Apartment living with a baby: Keep it simple

Babies come with a lot of baggage that can overwhelm an apartment, but not if parents wrangle the clutter. One mom tackles spring cleaning with a mobile infant and an apartment you can cross in just a few paces.

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    This is an image of a 200-sq. foot cottage built by Doug Stowe, a woodworker and teacher in Eureka Springs, Ark.
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Most of us in the US are counting the days until spring, especially since daylight savings time recently gave us an extra slice of sunshine at the end of the day. With it comes the urge to do some spring cleaning. Bust out those bins of spring clothes, pack away the scarves, and start making piles of stuff to give away, throw away, sell, and keep.

This year, now that my 11-month-old daughter, and all the baby accoutrements, are part of the mix, spring cleaning is much less of an upheaval. That is because chaos would ensue in our small apartment if my husband and I didn't keep everything properly organized year-round.

Now that our daughter is constantly dashing from one end of our one-bedroom apartment to the other, putting every little dust bunny she finds along the way into her drool-laced mouth, I'm particularly motivated to stay on top of my home 'To Do' list. 

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My choice is to either keep the apartment really clean, or let my conscience deal with the fact that she’s eating tons of random bits of who-knows-what off the carpet as soon as I turn my back for a moment.

The small living movement has really gained traction in the last couple of years. Reports say that many people love the idea of being mortgage-free and having more breathing room in their budget, if not in their home.

I love apartment living because it’s faster to clean and keep organized. Also, our monthly rent payment doesn’t burden us financially, so we have room in our budget for travel and building our savings account. It's a simpler life, but we like it that way.

When I walk around my home – which takes only about 20 steps total – I often analyze everything I see, asking myself, “do I really need this item?” If the answer is maybe, I think about it for a few days, and then usually end up either selling the item, giving it away, or throwing it out.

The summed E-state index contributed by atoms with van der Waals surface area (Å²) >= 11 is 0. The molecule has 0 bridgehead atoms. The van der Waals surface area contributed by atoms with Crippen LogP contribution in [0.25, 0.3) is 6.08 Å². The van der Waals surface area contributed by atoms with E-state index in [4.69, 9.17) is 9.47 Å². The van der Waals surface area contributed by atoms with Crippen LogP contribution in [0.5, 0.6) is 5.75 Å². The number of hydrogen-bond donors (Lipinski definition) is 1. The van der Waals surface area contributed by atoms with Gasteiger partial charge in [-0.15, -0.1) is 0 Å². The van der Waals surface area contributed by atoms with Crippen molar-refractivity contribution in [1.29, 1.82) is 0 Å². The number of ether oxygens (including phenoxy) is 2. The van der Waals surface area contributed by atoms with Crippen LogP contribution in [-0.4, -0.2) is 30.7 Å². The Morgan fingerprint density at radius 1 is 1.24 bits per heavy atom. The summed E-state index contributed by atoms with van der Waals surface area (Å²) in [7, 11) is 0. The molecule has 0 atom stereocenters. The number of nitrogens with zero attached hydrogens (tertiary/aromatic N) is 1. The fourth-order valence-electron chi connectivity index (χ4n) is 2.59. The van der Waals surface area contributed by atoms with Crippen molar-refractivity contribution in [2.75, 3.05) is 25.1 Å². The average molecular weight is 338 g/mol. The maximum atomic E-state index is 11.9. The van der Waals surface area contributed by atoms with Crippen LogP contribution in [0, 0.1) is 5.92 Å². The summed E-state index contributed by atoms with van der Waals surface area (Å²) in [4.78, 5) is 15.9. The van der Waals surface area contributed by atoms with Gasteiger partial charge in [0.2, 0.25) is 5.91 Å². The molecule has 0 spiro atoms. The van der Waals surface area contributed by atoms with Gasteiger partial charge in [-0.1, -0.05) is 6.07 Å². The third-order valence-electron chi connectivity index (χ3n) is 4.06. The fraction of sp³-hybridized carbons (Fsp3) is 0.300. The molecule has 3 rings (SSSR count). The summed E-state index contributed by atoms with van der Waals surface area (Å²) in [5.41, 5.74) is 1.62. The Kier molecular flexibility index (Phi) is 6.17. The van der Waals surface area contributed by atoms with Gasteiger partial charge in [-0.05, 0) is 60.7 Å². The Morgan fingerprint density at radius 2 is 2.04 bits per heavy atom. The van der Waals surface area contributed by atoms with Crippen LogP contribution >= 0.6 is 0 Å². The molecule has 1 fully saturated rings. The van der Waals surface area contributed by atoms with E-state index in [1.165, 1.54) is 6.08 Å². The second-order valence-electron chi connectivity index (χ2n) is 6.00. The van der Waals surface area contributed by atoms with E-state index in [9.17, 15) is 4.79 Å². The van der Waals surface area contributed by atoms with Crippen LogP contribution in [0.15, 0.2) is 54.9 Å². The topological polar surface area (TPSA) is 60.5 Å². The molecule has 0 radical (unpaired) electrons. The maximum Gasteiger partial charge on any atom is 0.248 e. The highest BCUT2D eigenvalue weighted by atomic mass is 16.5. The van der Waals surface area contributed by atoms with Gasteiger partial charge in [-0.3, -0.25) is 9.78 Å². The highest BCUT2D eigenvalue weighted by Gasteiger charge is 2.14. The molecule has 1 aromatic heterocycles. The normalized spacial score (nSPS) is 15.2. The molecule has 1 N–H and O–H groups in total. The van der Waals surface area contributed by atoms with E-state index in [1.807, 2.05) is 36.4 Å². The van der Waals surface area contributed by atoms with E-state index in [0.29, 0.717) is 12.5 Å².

For instance, there’s a small bookshelf in my bathroom that had become an island for random cosmetics, jewelry, and scavenged hotel soaps. With a little reorganization, the shelf is gone, as are stubbed toes in the middle of the night. That small change made a sizable difference in our small space.

During my pregnancy, just about everyone who visited our apartment asked what we were going to do with a baby in such a small home. Many were shocked that she wouldn’t have her own room. I was worried about it, too, but I love our apartment and a big upheaval like a move did not seem appealing, especially as my belly got bigger. 

Once our daughter arrived and settled into family life, I didn’t pine for more space. Especially during those first few months, when she was mostly eating and sleeping, she fit right into our arms – no more space needed. 

Having a small apartment has forced us to prioritize what we really need. Do we need an automated baby swing, Exersaucer, and tons of toys and gadgets? No, no, and no. 

Staying put in our one-bedroom apartment has saved us money. With the economy slowly recovering from a long recession, most new parents have financial struggles after their little one arrives. We’ve struggled, too, especially with the ridiculously high cost of daycare, which absorbed over half my monthly salary alone. Eventually, we decided it'd be best if I work from home, continuing my writing and editing work part time. 

However, the financial strain could have been much worse had we felt compelled to buy a whole bunch of expensive, frivolous items for our baby. Having a small space is a great barrier to going overboard with baby gear.

We have learned that all a newborn baby really needs is milk, a few outfits, diapers, and the love of her parents. All the rest consists of “wants,” not “needs.” 

One “want” that we were able to make room for is a gliding rocking chair. I searched for hours for a compact one that I’d be able to wedge between the bed and a closet, with no prospects – until I found one that folds up. It’s the perfect solution, and I use it every night, gently rocking the baby to sleep.

When it came to creating space for a changing table, we cleared off the top of an IKEA dresser we’d had for years, slapped a changing mat on top – and voila – we had what we needed. 

Who has room for a stroller in a one bedroom apartment? Ours stays in the trunk of the car permanently. Beside saving space, I’m glad I don’t have to leave the baby alone in the car while I run inside to get the stroller. It’s just always there and ready to be used anytime we’re out and about. 

Nearly, all bets were off once our daughter started solids. Trying to organize all baby food paraphernalia – the little jars, silicone spoons, sippy cups, mini crackers, and bibs – was such a pain, regardless of space. Eventually, we figured a way to fit everything into the cupboards, though a few orphaned items have spilled over to the hall closet shelves. 

If you’re thinking of expanding your family, don’t think that means you have to expand the size of your home, especially during the baby’s first year. They won’t care one bit about having their own room, you simply don’t need the vast majority of the stuff savvy marketers try to throw at you, and your budget will benefit immensely. 

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